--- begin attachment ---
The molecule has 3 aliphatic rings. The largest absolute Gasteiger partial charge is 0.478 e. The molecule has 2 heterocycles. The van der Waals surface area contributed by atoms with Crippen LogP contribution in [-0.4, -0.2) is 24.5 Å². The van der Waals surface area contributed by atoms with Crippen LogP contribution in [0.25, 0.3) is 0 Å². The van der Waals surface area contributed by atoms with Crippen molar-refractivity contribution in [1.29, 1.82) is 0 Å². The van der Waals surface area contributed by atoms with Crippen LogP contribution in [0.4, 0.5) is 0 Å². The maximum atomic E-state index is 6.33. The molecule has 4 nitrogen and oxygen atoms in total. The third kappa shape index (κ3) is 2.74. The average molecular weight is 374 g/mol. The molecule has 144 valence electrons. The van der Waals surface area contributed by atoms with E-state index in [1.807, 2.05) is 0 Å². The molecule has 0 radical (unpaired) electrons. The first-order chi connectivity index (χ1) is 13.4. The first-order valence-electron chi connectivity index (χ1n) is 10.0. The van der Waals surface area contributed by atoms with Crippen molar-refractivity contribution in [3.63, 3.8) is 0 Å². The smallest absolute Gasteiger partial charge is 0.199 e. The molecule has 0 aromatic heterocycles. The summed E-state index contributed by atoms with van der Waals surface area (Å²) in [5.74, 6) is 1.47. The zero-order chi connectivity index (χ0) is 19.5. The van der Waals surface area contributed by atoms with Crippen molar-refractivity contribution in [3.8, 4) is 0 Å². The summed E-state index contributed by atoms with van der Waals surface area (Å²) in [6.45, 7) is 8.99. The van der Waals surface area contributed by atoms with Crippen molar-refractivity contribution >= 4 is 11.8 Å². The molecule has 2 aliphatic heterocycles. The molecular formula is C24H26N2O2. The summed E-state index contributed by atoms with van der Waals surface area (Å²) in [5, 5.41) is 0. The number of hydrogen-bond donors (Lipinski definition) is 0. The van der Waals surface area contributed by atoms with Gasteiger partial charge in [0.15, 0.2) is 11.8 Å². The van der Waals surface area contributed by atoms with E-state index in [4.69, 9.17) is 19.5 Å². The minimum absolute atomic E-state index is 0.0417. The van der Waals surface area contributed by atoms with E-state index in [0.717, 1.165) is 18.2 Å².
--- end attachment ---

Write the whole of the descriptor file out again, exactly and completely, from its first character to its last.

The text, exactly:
The molecule has 3 aliphatic rings. The largest absolute Gasteiger partial charge is 0.478 e. The molecule has 2 heterocycles. The van der Waals surface area contributed by atoms with Crippen LogP contribution in [-0.4, -0.2) is 24.5 Å². The van der Waals surface area contributed by atoms with Crippen LogP contribution in [0.25, 0.3) is 0 Å². The van der Waals surface area contributed by atoms with Crippen molar-refractivity contribution in [1.29, 1.82) is 0 Å². The van der Waals surface area contributed by atoms with Crippen LogP contribution in [0.4, 0.5) is 0 Å². The maximum atomic E-state index is 6.33. The molecule has 4 nitrogen and oxygen atoms in total. The third kappa shape index (κ3) is 2.74. The average molecular weight is 374 g/mol. The molecule has 144 valence electrons. The van der Waals surface area contributed by atoms with E-state index in [1.807, 2.05) is 0 Å². The molecule has 0 radical (unpaired) electrons. The first-order chi connectivity index (χ1) is 13.4. The first-order valence-electron chi connectivity index (χ1n) is 10.0. The van der Waals surface area contributed by atoms with Crippen molar-refractivity contribution in [3.63, 3.8) is 0 Å². The smallest absolute Gasteiger partial charge is 0.199 e. The molecule has 0 aromatic heterocycles. The summed E-state index contributed by atoms with van der Waals surface area (Å²) in [5.74, 6) is 1.47. The zero-order chi connectivity index (χ0) is 19.5. The van der Waals surface area contributed by atoms with Crippen molar-refractivity contribution in [3.8, 4) is 0 Å². The summed E-state index contributed by atoms with van der Waals surface area (Å²) in [6.45, 7) is 8.99. The van der Waals surface area contributed by atoms with Crippen molar-refractivity contribution >= 4 is 11.8 Å². The molecule has 2 aliphatic heterocycles. The molecular formula is C24H26N2O2. The summed E-state index contributed by atoms with van der Waals surface area (Å²) in [5, 5.41) is 0. The number of hydrogen-bond donors (Lipinski definition) is 0. The van der Waals surface area contributed by atoms with Gasteiger partial charge in [0.15, 0.2) is 11.8 Å². The van der Waals surface area contributed by atoms with E-state index in [4.69, 9.17) is 19.5 Å². The minimum absolute atomic E-state index is 0.0417. The van der Waals surface area contributed by atoms with E-state index in [0.717, 1.165) is 18.2 Å².